There are a number of biologic materials used in the treatment of orthopaedic conditions. Plasma Rich Protein (PRP) injections are one of the most established.
PRP is obtained from your own blood through a process of centrifugation, separating it into it's component parts. The part containing the concentrated platelets is then drawn up and injected into the problem area.
The PRP element of blood is rich in growth factors and mediators involved in tissue repair and regeneration. These include: TGF-B1, PDGF, BFGF, VEGF, EGF, and IGF-1.
The various growth factors and mediators have been shown to have a number of positive effects on tendon tissue. These include, promoting a new blood supply which can increase the nutrients from the blood needed for cellular regeneration in injured tissue, and improving the local metabolic activity with a resultant enhancement of the collagen network.
The chemical mediators produced by platelets have also been shown to increase the recruitment of cells needed in injury and repair, and enhance the removal of debris from damaged tissue.
While PRP is not a 'magic' answer to arthritis, numerous studies have shown a positive effect when used in patients suffering from arthritis.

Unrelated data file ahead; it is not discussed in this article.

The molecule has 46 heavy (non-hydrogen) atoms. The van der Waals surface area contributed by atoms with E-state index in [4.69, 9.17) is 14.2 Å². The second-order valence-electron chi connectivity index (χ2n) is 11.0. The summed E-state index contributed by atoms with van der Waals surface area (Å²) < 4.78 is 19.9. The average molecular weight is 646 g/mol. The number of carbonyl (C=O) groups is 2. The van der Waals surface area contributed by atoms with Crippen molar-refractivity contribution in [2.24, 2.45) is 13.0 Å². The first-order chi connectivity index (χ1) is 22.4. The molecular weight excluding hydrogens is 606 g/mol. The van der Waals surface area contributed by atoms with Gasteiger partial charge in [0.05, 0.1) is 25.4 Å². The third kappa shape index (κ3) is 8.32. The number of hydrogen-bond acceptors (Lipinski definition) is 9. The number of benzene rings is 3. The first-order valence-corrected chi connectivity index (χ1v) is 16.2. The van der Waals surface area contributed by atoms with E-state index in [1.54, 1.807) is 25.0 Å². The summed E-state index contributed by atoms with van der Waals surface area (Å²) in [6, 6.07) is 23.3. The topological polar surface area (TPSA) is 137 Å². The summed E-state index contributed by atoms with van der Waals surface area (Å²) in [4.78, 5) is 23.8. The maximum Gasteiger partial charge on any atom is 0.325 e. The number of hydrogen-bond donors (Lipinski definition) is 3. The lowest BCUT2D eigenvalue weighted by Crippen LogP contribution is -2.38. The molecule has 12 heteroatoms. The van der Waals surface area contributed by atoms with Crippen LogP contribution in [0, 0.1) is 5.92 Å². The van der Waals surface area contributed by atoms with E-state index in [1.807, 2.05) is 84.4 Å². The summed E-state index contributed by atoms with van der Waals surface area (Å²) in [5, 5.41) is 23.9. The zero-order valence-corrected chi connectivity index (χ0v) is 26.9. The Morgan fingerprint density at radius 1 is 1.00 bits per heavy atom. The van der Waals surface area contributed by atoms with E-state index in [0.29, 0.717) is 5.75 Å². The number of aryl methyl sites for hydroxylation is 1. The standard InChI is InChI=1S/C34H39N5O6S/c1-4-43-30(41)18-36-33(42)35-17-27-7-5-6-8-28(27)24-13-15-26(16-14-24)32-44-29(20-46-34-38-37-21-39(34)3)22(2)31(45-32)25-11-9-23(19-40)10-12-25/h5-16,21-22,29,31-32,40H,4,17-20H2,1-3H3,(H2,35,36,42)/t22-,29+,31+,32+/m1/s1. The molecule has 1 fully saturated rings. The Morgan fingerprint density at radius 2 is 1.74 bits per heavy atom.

The mediators which are present in PRP have been shown to have a positive effect on cartilage through a number of different pathways. These include the promotion of cartilage cell proliferation, an increase in the proteoglycan content of the cartilage tissue, and a number of anti-inflammatory effects.
There is always new research being published, and while some studies show a very positive effect of PRP, not all studies do so. However, since PRP is derived from your own blood, it does not carry some of the potential adverse effects that other injections such as steroid can have.
Before going ahead with PRP treatment, it is important that you have a full discussion with your surgeon as PRP may not be the best treatment for you. You can also talk to friends and family, and do your own research online.
A sample of blood is taken from your arm, just like a standard blood test.
The blood sample is spun in a centrifuge. This separates out the component parts.
The component of the blood containing the concentrated platelets is drawn out into another syringe, leaving behind the rest of the blood.
The PRP is then injected into the specific area affected. This could be a joint if it is for joint degeneration, or in / around a tendon or muscle in the case of soft tissue injury or damage.